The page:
But on the other hand, if individuals could find some work or if they’re available work, or if there are just readily available opportunities for them to kind of build their career competency, then that would be good. So maybe what we can do from home is increase their ability to look for jobs virtually and to increase their ability to thrive in the current labor market, like their ability to conduct work remotely might be a skill now and later on. Their ability to produce high-quality work, even being away from a physical office or space would develop as well. And also tapping onto my research, we focused on individuals or on students in the hotel industry and we know that this industry is kind of struggling right now. So, I am also curious to see how young people in school-to-work transition context in this field will navigate the situation.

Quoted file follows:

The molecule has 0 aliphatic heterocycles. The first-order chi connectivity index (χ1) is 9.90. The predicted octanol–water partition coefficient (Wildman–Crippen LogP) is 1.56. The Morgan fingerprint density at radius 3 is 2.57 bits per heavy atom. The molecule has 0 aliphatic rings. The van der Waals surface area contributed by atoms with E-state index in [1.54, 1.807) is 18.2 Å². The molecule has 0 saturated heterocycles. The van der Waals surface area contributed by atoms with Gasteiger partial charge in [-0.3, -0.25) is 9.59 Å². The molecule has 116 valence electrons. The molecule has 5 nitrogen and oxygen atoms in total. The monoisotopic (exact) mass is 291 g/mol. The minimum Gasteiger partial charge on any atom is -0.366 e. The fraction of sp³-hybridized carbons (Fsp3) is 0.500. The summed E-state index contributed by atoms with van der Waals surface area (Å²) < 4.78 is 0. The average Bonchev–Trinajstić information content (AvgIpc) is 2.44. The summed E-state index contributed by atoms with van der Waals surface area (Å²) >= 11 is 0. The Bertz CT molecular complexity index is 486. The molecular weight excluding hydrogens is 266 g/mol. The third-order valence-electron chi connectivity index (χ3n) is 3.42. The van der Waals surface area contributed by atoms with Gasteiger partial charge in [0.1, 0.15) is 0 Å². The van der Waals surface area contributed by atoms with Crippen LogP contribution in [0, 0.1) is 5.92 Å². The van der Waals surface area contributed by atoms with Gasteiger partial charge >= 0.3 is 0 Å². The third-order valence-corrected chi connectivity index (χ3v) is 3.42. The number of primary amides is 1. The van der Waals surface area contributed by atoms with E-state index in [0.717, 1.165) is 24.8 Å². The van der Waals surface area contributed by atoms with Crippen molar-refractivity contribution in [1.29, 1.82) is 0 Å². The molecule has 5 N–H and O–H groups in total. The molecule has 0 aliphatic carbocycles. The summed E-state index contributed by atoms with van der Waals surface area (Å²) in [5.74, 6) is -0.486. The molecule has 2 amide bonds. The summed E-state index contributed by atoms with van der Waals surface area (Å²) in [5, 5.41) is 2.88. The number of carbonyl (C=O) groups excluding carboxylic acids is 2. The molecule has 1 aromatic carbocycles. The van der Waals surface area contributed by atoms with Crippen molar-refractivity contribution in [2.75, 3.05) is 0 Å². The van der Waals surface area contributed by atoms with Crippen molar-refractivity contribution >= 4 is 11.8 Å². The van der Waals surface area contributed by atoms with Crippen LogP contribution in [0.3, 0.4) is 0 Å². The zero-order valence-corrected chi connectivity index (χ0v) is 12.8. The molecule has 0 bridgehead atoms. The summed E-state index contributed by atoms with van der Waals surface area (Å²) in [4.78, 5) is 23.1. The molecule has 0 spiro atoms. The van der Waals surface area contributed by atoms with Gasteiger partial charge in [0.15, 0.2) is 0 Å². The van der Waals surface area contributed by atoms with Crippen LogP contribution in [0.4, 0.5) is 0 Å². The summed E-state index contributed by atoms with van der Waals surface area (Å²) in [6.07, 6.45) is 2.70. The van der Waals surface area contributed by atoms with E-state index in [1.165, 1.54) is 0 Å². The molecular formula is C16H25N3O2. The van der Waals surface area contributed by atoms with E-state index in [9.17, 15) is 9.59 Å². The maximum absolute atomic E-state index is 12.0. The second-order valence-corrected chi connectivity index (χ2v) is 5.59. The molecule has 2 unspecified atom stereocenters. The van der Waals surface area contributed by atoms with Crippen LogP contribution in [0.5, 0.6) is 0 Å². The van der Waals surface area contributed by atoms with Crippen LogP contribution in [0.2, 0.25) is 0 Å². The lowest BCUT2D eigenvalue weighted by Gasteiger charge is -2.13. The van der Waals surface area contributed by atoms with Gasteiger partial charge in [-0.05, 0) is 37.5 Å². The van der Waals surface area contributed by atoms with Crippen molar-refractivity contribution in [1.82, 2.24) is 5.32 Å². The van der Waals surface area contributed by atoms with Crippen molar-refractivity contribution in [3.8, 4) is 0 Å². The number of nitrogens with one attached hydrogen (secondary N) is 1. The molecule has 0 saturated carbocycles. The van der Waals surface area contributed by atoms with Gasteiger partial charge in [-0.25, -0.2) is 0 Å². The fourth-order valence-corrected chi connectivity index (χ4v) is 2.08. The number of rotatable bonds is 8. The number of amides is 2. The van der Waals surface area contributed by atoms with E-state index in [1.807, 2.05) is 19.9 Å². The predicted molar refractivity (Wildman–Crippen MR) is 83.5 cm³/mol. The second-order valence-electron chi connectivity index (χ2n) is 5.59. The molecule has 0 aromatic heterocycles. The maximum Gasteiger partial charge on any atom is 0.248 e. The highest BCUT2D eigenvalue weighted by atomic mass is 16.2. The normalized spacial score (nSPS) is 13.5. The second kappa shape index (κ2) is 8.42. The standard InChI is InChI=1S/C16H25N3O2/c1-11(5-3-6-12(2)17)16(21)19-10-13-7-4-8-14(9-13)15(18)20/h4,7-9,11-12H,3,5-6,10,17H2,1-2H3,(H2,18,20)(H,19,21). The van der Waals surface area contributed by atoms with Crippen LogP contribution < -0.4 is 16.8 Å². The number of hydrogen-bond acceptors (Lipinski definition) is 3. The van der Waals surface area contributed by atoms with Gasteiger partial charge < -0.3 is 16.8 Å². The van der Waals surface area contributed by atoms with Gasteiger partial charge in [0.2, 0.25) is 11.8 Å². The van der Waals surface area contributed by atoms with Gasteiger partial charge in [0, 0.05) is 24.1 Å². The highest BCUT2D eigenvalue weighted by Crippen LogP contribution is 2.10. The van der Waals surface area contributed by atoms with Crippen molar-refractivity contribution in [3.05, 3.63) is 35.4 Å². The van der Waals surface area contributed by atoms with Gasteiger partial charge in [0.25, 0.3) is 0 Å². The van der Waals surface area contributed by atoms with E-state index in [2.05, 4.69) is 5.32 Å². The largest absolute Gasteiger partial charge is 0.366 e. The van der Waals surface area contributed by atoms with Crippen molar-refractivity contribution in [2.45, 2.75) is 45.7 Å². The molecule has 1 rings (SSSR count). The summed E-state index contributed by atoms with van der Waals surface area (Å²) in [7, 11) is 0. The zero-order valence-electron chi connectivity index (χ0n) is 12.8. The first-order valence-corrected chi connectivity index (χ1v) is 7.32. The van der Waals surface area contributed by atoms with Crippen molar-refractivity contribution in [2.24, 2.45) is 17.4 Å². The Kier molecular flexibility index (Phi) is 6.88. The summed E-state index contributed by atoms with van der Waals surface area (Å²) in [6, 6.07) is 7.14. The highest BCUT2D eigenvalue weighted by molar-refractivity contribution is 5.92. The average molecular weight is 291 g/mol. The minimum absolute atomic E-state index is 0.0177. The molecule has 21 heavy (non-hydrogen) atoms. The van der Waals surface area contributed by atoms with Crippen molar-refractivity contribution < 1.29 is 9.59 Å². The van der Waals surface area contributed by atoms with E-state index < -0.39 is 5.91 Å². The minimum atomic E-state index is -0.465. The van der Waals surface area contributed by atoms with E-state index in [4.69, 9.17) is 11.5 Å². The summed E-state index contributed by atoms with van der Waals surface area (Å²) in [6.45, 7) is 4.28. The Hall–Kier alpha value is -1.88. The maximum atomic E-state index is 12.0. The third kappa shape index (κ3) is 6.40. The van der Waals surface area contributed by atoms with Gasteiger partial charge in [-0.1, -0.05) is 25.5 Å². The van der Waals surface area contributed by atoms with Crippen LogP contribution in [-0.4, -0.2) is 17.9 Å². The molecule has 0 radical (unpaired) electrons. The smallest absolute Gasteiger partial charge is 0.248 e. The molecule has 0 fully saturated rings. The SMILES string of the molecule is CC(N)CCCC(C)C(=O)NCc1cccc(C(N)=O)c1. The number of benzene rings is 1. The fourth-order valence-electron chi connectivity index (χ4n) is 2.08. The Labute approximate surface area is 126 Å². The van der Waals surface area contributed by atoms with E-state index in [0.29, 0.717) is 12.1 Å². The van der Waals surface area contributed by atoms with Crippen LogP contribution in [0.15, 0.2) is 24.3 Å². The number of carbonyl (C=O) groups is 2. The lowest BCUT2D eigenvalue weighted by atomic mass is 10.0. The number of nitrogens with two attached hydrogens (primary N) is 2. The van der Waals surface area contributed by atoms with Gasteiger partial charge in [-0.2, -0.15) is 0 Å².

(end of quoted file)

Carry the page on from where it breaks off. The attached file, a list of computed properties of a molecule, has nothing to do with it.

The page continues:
But on the upside, I think that within my country like Philippines, Australia, and even the U.S. we see that internship is also a big thing in the medical field. I think a lot of medical interns interned for several months or a year or even years, so I would be interested to see how medical students or medical interns try to marry what’s happening in their current experience right now. Because their perceptions of career and work, I know that the healthcare system is working at full capacity and given what’s happening I don’t know how this will shape the experience of medical interns right now, especially those in the front line. So, this might be an interesting thing to look at later on, whether this might stress them, the long-term and short-term impact of that. And overall because we’re still in the process of change, I don’t know how institutions, workplaces would view the importance or relevance of internship.